Amyloid Plaques Found in Non-Alzheimer Elders

Early amyloid plaques may identify at-risk elders

(RxWiki News) Two brain-imaging techniques have been able to see brain deposits of amyloid beta, a precursor to developing amyloid plaques, in seemingly normal older individuals.

The amyloid plaques are a hallmark to Alzheimer's disease. This brain-imaging technique could help identify patients for therapies to prevent the development of dementia.

Senior author Keith Johnson, MD, Massachusetts General Hospital (MGM) Imaging and his colleagues think these findings support what they already hypothesized: Alzheimer’s disease begins many years before symptoms appear.

Finding the amyloid beta which can lead to amyloid plaques in non-Alzheimer's disease elders supports this theory.

"Brain deposits of amyloid beta may lead to earlier diagnosis of Alzheimer's disease."

The current study drew its participants from the Harvard Aging Brain Study. There were 87 normally cognitive older people and 32 people diagnosed with mild Alzheimer’s disease (AD) who all received both high-resolution magnetic resonance imaging (MRI) of brain structure and PET scanning with Pittsburgh Compound B (PiB) to detect amyloid plaques.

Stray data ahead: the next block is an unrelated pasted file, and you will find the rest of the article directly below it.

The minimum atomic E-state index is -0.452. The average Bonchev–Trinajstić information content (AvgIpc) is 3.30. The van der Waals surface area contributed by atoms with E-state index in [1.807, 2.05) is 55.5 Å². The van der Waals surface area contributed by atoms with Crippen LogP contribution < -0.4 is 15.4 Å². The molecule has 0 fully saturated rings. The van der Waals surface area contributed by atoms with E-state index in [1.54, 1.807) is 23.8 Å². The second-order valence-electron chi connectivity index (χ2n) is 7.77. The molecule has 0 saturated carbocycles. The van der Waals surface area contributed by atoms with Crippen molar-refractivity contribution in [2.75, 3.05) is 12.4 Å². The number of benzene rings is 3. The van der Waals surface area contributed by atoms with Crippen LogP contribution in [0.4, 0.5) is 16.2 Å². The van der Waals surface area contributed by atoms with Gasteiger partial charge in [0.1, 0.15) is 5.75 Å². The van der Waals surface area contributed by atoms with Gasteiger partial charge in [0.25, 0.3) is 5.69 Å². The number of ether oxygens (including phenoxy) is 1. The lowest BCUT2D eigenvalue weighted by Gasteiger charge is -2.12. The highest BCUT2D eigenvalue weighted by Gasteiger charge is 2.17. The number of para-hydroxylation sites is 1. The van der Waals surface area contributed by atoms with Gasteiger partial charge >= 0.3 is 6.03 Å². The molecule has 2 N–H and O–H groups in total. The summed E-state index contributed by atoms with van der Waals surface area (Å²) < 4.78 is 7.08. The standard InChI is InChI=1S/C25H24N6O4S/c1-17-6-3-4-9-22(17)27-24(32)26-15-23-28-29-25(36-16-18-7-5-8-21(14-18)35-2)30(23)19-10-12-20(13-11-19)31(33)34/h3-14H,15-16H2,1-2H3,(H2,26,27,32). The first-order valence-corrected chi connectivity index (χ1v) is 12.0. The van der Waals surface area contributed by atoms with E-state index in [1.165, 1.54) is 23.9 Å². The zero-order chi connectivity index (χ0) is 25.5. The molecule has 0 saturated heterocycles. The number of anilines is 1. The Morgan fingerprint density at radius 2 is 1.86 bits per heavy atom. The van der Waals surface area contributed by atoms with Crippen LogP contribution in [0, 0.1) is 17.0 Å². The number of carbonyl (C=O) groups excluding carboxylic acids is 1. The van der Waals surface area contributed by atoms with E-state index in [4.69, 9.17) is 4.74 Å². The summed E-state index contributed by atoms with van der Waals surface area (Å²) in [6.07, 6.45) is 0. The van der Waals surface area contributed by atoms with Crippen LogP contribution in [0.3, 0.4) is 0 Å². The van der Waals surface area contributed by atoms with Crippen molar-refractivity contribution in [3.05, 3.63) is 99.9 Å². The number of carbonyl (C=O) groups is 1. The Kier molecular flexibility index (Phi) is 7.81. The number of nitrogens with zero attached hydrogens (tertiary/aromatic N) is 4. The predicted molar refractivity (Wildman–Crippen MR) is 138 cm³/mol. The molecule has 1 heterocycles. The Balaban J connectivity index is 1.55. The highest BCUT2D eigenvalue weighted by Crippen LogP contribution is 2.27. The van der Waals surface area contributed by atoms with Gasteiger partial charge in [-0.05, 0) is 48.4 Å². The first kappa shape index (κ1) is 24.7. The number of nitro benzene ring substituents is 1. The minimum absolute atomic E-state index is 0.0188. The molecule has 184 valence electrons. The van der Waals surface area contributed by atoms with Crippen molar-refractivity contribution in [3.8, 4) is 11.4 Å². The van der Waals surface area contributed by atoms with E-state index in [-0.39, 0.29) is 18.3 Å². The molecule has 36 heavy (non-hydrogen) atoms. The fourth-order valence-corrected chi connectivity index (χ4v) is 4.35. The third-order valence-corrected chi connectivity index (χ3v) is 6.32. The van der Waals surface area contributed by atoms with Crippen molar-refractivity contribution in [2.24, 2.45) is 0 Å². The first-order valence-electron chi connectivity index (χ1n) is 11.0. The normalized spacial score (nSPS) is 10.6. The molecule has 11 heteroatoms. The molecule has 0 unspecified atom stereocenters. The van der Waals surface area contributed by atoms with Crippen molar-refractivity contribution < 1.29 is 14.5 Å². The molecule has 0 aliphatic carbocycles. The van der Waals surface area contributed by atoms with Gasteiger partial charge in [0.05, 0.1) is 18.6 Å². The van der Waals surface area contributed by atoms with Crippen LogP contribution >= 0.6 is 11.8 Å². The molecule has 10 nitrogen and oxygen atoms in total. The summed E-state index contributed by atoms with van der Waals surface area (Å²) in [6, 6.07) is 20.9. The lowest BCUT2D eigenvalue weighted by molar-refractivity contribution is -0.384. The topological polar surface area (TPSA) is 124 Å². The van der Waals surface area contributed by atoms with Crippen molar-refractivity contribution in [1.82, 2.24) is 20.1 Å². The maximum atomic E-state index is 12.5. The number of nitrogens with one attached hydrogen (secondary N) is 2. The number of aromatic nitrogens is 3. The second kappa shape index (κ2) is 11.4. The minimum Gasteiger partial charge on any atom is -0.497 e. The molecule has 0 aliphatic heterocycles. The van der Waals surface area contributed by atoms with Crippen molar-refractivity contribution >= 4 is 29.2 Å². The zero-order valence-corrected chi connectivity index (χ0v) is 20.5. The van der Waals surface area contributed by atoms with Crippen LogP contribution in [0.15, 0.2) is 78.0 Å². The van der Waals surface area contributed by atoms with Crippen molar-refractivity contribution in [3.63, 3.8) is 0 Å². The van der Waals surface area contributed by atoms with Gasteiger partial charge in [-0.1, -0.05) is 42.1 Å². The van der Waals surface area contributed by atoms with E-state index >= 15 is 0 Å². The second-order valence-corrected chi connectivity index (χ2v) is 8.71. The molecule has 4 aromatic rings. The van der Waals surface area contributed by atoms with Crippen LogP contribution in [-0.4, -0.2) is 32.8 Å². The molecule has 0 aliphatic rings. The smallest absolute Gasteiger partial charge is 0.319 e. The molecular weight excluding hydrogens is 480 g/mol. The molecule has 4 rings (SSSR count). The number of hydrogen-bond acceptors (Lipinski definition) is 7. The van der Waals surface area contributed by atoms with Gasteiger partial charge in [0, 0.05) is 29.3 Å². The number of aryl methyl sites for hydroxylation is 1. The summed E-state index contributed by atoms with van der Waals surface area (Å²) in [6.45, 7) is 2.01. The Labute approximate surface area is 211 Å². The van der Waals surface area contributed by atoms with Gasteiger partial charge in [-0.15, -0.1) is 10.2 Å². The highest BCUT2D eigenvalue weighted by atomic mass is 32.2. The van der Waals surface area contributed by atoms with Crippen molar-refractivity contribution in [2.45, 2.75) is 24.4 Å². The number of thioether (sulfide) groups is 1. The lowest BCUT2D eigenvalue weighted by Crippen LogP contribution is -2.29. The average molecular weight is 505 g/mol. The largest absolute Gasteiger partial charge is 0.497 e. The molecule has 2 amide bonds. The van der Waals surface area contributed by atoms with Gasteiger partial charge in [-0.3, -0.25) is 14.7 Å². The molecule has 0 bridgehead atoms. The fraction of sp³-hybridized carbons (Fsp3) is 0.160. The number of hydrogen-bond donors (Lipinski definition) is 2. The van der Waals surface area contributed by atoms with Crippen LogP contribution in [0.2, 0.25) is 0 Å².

The results showed that those cognitively normal individuals had amyloid plaques in addition to structural changes in their brain.

These changes were similar but less pronounced than the neurodegenerative changes seen in the symptomatic patients. The most evident structural changes in the cognitive normal participants were in areas of the brain called the default network.

In Depth

  • The default network is known to be compromised early in Alzheimer’s disease
  • Researchers observed that if normal older adults had deposits of amyloid plaques and they are experiencing neurodegenerative changing like Alzheimer’s patients, we may be able to signify these older adults as ‘preclinical’ AD

Alzheimer's disease is the most common form of dementia in the United States affecting approximately 5.3 million people, and the number is growing. Alzheimer’s results in memory loss, decline in cognitive functioning, and behavioral changes. Alzheimer's disease is usually diagnosed clinically from the patient history, statements from relatives, and clinical observations. There is no cure, and treatment efforts are aimed at slowing the progression of the disease and treating its symptoms. Prescription medications such as Namenda (NMDA receptor antagonist) and Aricept (cholinesterase inhibitor) have been shown to slow progression by altering the amounts of certain neurotransmitters in the brain to improve neuronal communication.

Review Date: 
March 31, 2011